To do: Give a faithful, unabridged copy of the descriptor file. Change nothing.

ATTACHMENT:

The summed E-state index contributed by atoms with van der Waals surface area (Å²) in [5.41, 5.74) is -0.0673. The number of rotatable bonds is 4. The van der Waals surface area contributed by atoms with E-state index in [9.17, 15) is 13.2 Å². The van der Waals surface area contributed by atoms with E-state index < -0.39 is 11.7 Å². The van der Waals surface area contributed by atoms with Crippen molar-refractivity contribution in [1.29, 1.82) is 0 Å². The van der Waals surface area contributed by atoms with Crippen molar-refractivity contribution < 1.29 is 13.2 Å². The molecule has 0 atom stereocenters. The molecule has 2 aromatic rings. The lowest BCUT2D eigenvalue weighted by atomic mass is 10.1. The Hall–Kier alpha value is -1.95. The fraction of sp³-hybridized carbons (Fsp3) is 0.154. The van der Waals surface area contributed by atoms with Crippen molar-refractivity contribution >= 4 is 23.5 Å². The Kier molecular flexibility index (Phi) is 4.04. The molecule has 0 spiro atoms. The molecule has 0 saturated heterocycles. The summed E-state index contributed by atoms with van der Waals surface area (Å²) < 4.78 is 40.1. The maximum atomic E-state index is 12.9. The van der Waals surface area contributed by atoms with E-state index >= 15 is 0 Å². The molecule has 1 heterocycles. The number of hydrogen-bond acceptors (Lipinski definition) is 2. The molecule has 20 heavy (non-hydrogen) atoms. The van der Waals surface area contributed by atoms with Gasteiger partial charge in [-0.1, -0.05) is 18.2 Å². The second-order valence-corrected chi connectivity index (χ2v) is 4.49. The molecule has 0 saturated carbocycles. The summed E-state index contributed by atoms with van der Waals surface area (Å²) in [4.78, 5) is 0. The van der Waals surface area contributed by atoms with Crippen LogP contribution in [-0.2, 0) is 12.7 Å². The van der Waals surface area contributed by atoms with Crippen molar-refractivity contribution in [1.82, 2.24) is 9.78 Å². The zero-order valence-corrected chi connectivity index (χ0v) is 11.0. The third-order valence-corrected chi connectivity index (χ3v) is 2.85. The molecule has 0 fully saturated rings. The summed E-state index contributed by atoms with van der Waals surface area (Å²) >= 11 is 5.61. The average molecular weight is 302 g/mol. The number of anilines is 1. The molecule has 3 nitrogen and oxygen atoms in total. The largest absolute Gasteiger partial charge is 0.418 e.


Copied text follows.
The summed E-state index contributed by atoms with van der Waals surface area (Å²) in [5.41, 5.74) is -0.0673. The number of rotatable bonds is 4. The van der Waals surface area contributed by atoms with E-state index in [9.17, 15) is 13.2 Å². The van der Waals surface area contributed by atoms with E-state index < -0.39 is 11.7 Å². The van der Waals surface area contributed by atoms with Crippen molar-refractivity contribution in [1.29, 1.82) is 0 Å². The van der Waals surface area contributed by atoms with Crippen molar-refractivity contribution < 1.29 is 13.2 Å². The molecule has 0 atom stereocenters. The molecule has 2 aromatic rings. The lowest BCUT2D eigenvalue weighted by atomic mass is 10.1. The Hall–Kier alpha value is -1.95. The fraction of sp³-hybridized carbons (Fsp3) is 0.154. The van der Waals surface area contributed by atoms with Crippen molar-refractivity contribution >= 4 is 23.5 Å². The Kier molecular flexibility index (Phi) is 4.04. The molecule has 0 spiro atoms. The molecule has 0 saturated heterocycles. The summed E-state index contributed by atoms with van der Waals surface area (Å²) < 4.78 is 40.1. The maximum atomic E-state index is 12.9. The van der Waals surface area contributed by atoms with E-state index >= 15 is 0 Å². The molecule has 1 heterocycles. The number of hydrogen-bond acceptors (Lipinski definition) is 2. The molecule has 20 heavy (non-hydrogen) atoms. The van der Waals surface area contributed by atoms with Gasteiger partial charge in [-0.1, -0.05) is 18.2 Å². The second-order valence-corrected chi connectivity index (χ2v) is 4.49. The molecule has 0 saturated carbocycles. The summed E-state index contributed by atoms with van der Waals surface area (Å²) in [4.78, 5) is 0. The van der Waals surface area contributed by atoms with Crippen LogP contribution in [-0.2, 0) is 12.7 Å². The van der Waals surface area contributed by atoms with Crippen molar-refractivity contribution in [1.82, 2.24) is 9.78 Å². The zero-order valence-corrected chi connectivity index (χ0v) is 11.0. The third-order valence-corrected chi connectivity index (χ3v) is 2.85. The molecule has 0 fully saturated rings. The summed E-state index contributed by atoms with van der Waals surface area (Å²) >= 11 is 5.61. The average molecular weight is 302 g/mol. The number of anilines is 1. The molecule has 3 nitrogen and oxygen atoms in total. The largest absolute Gasteiger partial charge is 0.418 e.